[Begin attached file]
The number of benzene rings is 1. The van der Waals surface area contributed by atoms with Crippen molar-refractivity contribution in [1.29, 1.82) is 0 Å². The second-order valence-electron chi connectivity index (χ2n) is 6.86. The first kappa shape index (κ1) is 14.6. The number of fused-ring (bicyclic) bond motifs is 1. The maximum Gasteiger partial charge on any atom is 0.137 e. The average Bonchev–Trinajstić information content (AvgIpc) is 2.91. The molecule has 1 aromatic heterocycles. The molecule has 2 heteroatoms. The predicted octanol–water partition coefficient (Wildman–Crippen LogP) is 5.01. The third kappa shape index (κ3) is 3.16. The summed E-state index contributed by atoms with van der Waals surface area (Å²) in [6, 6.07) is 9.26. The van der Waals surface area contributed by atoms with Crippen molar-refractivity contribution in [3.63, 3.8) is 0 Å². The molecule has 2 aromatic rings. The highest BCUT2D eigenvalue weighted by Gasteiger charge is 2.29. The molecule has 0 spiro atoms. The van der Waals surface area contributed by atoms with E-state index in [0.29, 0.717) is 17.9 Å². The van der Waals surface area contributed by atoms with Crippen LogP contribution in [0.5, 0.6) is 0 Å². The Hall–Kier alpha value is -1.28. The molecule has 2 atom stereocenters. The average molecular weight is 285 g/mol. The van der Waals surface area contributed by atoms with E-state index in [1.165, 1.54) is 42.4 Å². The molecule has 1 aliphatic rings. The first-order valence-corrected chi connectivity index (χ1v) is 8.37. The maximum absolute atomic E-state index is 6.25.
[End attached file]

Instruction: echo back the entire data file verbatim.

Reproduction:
The number of benzene rings is 1. The van der Waals surface area contributed by atoms with Crippen molar-refractivity contribution in [1.29, 1.82) is 0 Å². The second-order valence-electron chi connectivity index (χ2n) is 6.86. The first kappa shape index (κ1) is 14.6. The number of fused-ring (bicyclic) bond motifs is 1. The maximum Gasteiger partial charge on any atom is 0.137 e. The average Bonchev–Trinajstić information content (AvgIpc) is 2.91. The molecule has 1 aromatic heterocycles. The molecule has 2 heteroatoms. The predicted octanol–water partition coefficient (Wildman–Crippen LogP) is 5.01. The third kappa shape index (κ3) is 3.16. The summed E-state index contributed by atoms with van der Waals surface area (Å²) in [6, 6.07) is 9.26. The van der Waals surface area contributed by atoms with Crippen molar-refractivity contribution in [3.63, 3.8) is 0 Å². The molecule has 2 aromatic rings. The highest BCUT2D eigenvalue weighted by Gasteiger charge is 2.29. The molecule has 0 spiro atoms. The van der Waals surface area contributed by atoms with E-state index in [0.29, 0.717) is 17.9 Å². The van der Waals surface area contributed by atoms with Crippen LogP contribution in [0.5, 0.6) is 0 Å². The Hall–Kier alpha value is -1.28. The molecule has 2 atom stereocenters. The average molecular weight is 285 g/mol. The van der Waals surface area contributed by atoms with E-state index in [1.165, 1.54) is 42.4 Å². The molecule has 1 aliphatic rings. The first-order valence-corrected chi connectivity index (χ1v) is 8.37. The maximum absolute atomic E-state index is 6.25.